I went to work at Newsweek 35 years ago last month. Sometime in the early 1990s, when I wasn’t yet 40, the Village Voice joked that I’d have to be carried out prone—and they weren’t far wrong. I stayed for nearly three decades as a national-affairs writer, media critic, and political columnist. Many of my colleagues also worked there for the better part of their lives—unheard of nowadays. We bitched a lot but loved the place. Journalists are sometimes compared to the horses in Black Beauty—all we want is a nice master, a little hay to lie down on, and a sugar cube once in a while. We got that and a lot more from Katharine Graham, now immortalized by Meryl Streep in the film The Post, who until her death in 2001 was the best proprietor imaginable. While more publicly identified with The Washington Post, she would hold monthly editorial lunches at our plush headquarters at 444 Madison Avenue (and later 251 W. 57th) in New York, where travel and expense accounts were generous and even researchers often had their own offices.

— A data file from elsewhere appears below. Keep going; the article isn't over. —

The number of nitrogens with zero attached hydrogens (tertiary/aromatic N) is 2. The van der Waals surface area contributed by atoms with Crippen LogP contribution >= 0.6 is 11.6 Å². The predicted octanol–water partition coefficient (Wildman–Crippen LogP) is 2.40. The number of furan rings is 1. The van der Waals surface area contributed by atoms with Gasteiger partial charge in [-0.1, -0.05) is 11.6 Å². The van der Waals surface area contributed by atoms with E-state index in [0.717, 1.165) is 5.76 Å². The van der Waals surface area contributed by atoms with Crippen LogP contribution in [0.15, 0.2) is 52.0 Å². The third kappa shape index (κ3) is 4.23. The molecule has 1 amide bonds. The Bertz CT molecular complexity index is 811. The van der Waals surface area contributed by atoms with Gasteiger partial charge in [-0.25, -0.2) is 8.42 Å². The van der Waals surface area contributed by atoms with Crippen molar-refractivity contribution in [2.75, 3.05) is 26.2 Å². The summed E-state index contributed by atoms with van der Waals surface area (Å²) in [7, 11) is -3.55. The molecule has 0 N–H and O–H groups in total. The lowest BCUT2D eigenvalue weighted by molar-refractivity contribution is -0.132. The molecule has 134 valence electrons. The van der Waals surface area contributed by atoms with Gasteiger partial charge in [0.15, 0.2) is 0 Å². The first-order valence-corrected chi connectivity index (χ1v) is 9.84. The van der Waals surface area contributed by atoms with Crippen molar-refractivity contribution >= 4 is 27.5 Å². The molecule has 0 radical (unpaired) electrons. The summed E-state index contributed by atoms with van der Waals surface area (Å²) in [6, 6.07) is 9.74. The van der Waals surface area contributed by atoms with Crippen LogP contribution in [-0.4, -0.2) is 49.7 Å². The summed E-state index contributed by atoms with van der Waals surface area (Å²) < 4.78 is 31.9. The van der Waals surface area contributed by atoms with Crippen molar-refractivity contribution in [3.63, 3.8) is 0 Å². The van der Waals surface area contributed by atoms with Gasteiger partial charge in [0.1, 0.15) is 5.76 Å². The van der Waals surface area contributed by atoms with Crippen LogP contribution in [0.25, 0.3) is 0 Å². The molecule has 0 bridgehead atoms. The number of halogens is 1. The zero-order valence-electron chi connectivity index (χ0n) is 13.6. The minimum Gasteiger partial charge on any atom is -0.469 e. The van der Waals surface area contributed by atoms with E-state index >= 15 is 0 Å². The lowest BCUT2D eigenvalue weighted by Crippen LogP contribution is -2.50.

Read more at the link above…

 It’s Time to Censure Trump for ‘Conduct Unbecoming’ of a President
There is a way to punish President Trump for his ignorant, racist words without resorting to impeachment. He should be censured by Congress.

Source:  https://www.thedailybeast.com/trump-epitomizes-conduct-unbecoming-a-presidentwill-congress-step-up-and-say-so

On Dec. 28, Army Pvt. Emmanuel Mensah rushed twice into a burning building in the Bronxand rescued four people. On his third trip in, he died. Mensah was from Ghana, one of President Trump’s “shithole countries.”

Trump’s comment was racist: He was referring only to countries with dark-skinned people. That makes the Fox News blowhards who endorse it racists, too. 

It was stupid: We need the help of those nations to fight terrorism and pursue other national interests. Trump just did another huge favor for China, which is already moving aggressively in Africa.

And it was un-American: Immigrants from dysfunctional countries, including those like Trump’s grandfather, who came from impoverished Germany in 1886, built the United States. You can look it up.